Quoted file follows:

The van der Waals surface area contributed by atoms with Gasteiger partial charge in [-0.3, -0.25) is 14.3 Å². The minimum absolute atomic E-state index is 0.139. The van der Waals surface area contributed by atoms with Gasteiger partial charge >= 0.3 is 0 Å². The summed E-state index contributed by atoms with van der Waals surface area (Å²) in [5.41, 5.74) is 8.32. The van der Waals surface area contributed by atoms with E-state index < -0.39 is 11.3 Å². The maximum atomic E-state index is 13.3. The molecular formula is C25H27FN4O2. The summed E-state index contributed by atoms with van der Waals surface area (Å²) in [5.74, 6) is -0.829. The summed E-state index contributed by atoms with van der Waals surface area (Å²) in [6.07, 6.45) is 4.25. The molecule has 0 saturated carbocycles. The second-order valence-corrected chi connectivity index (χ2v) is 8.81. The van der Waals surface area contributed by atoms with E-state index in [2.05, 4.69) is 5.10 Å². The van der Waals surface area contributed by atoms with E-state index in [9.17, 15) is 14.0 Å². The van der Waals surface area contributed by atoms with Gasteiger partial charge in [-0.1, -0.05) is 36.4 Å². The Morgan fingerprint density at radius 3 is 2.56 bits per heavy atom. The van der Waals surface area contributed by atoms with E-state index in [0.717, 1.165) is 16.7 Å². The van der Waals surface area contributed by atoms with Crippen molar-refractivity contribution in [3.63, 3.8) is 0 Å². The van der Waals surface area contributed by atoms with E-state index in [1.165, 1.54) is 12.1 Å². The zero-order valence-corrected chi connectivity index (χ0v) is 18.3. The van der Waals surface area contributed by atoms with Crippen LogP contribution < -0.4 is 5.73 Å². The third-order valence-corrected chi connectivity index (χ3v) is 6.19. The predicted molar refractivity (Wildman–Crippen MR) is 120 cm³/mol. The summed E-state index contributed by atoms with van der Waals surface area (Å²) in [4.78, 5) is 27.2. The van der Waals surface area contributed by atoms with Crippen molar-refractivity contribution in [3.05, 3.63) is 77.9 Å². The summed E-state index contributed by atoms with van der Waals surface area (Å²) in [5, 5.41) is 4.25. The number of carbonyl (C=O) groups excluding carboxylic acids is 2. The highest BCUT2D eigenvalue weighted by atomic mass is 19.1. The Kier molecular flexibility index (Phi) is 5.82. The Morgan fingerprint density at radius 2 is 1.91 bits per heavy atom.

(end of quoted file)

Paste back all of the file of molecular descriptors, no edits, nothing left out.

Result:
The van der Waals surface area contributed by atoms with Gasteiger partial charge in [-0.3, -0.25) is 14.3 Å². The minimum absolute atomic E-state index is 0.139. The van der Waals surface area contributed by atoms with Gasteiger partial charge >= 0.3 is 0 Å². The summed E-state index contributed by atoms with van der Waals surface area (Å²) in [5.41, 5.74) is 8.32. The van der Waals surface area contributed by atoms with E-state index < -0.39 is 11.3 Å². The maximum atomic E-state index is 13.3. The molecular formula is C25H27FN4O2. The summed E-state index contributed by atoms with van der Waals surface area (Å²) in [5.74, 6) is -0.829. The summed E-state index contributed by atoms with van der Waals surface area (Å²) in [6.07, 6.45) is 4.25. The molecule has 0 saturated carbocycles. The second-order valence-corrected chi connectivity index (χ2v) is 8.81. The van der Waals surface area contributed by atoms with E-state index in [2.05, 4.69) is 5.10 Å². The van der Waals surface area contributed by atoms with E-state index in [9.17, 15) is 14.0 Å². The van der Waals surface area contributed by atoms with Gasteiger partial charge in [-0.1, -0.05) is 36.4 Å². The Morgan fingerprint density at radius 3 is 2.56 bits per heavy atom. The van der Waals surface area contributed by atoms with E-state index in [0.717, 1.165) is 16.7 Å². The van der Waals surface area contributed by atoms with Crippen molar-refractivity contribution in [3.63, 3.8) is 0 Å². The van der Waals surface area contributed by atoms with E-state index in [1.165, 1.54) is 12.1 Å². The zero-order valence-corrected chi connectivity index (χ0v) is 18.3. The van der Waals surface area contributed by atoms with Crippen LogP contribution < -0.4 is 5.73 Å². The third-order valence-corrected chi connectivity index (χ3v) is 6.19. The predicted molar refractivity (Wildman–Crippen MR) is 120 cm³/mol. The summed E-state index contributed by atoms with van der Waals surface area (Å²) in [4.78, 5) is 27.2. The van der Waals surface area contributed by atoms with Crippen molar-refractivity contribution in [3.05, 3.63) is 77.9 Å². The summed E-state index contributed by atoms with van der Waals surface area (Å²) in [5, 5.41) is 4.25. The number of carbonyl (C=O) groups excluding carboxylic acids is 2. The highest BCUT2D eigenvalue weighted by atomic mass is 19.1. The Kier molecular flexibility index (Phi) is 5.82. The Morgan fingerprint density at radius 2 is 1.91 bits per heavy atom.